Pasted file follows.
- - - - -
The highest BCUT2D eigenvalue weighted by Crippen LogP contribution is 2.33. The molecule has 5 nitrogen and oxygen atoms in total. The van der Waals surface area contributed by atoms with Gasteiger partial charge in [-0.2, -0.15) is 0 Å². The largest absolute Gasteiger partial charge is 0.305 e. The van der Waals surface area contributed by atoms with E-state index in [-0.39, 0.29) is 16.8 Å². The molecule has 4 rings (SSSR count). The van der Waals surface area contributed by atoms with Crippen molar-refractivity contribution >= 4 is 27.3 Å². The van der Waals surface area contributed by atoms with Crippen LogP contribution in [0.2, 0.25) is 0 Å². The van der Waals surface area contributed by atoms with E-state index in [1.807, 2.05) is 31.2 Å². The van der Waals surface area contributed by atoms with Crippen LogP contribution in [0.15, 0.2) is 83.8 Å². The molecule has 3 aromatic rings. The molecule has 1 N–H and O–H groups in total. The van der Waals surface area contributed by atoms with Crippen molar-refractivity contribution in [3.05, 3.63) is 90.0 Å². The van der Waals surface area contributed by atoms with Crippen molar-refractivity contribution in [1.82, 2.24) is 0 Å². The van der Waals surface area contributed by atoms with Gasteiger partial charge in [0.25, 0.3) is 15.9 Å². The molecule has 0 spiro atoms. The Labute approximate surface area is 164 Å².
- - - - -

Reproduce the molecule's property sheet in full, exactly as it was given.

The highest BCUT2D eigenvalue weighted by Crippen LogP contribution is 2.33. The molecule has 5 nitrogen and oxygen atoms in total. The van der Waals surface area contributed by atoms with Gasteiger partial charge in [-0.2, -0.15) is 0 Å². The largest absolute Gasteiger partial charge is 0.305 e. The van der Waals surface area contributed by atoms with E-state index in [-0.39, 0.29) is 16.8 Å². The molecule has 4 rings (SSSR count). The van der Waals surface area contributed by atoms with Crippen molar-refractivity contribution >= 4 is 27.3 Å². The van der Waals surface area contributed by atoms with Crippen LogP contribution in [0.2, 0.25) is 0 Å². The van der Waals surface area contributed by atoms with E-state index in [1.807, 2.05) is 31.2 Å². The van der Waals surface area contributed by atoms with Crippen LogP contribution in [0.15, 0.2) is 83.8 Å². The molecule has 3 aromatic rings. The molecule has 1 N–H and O–H groups in total. The van der Waals surface area contributed by atoms with Crippen molar-refractivity contribution in [3.05, 3.63) is 90.0 Å². The van der Waals surface area contributed by atoms with Crippen molar-refractivity contribution in [1.82, 2.24) is 0 Å². The van der Waals surface area contributed by atoms with Gasteiger partial charge in [0.25, 0.3) is 15.9 Å². The molecule has 0 spiro atoms. The Labute approximate surface area is 164 Å².